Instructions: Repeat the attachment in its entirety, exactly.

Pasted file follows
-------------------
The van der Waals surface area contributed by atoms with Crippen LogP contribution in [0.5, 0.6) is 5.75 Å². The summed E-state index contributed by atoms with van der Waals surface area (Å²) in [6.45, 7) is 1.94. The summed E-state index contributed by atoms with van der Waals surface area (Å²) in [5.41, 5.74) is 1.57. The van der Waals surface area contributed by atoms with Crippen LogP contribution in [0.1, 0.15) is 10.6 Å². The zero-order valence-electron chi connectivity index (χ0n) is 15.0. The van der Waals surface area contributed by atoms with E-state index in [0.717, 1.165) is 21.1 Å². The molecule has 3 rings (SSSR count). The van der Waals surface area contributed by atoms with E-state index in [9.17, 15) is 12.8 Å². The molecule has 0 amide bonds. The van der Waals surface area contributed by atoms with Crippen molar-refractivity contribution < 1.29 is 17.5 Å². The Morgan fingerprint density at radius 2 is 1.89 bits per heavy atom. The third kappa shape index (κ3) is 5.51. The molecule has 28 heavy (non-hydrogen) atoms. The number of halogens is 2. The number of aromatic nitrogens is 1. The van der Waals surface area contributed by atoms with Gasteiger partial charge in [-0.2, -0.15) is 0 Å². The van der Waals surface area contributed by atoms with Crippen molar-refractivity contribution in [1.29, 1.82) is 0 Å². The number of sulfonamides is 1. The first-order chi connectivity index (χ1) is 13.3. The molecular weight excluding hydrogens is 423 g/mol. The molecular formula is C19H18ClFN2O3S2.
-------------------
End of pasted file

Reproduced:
The van der Waals surface area contributed by atoms with Crippen LogP contribution in [0.5, 0.6) is 5.75 Å². The summed E-state index contributed by atoms with van der Waals surface area (Å²) in [6.45, 7) is 1.94. The summed E-state index contributed by atoms with van der Waals surface area (Å²) in [5.41, 5.74) is 1.57. The van der Waals surface area contributed by atoms with Crippen LogP contribution in [0.1, 0.15) is 10.6 Å². The zero-order valence-electron chi connectivity index (χ0n) is 15.0. The van der Waals surface area contributed by atoms with E-state index in [0.717, 1.165) is 21.1 Å². The molecule has 3 rings (SSSR count). The van der Waals surface area contributed by atoms with E-state index in [9.17, 15) is 12.8 Å². The molecule has 0 amide bonds. The van der Waals surface area contributed by atoms with Crippen molar-refractivity contribution < 1.29 is 17.5 Å². The Morgan fingerprint density at radius 2 is 1.89 bits per heavy atom. The third kappa shape index (κ3) is 5.51. The molecule has 28 heavy (non-hydrogen) atoms. The number of halogens is 2. The number of aromatic nitrogens is 1. The van der Waals surface area contributed by atoms with Gasteiger partial charge in [-0.2, -0.15) is 0 Å². The van der Waals surface area contributed by atoms with Crippen molar-refractivity contribution in [1.29, 1.82) is 0 Å². The number of sulfonamides is 1. The first-order chi connectivity index (χ1) is 13.3. The molecular weight excluding hydrogens is 423 g/mol. The molecular formula is C19H18ClFN2O3S2.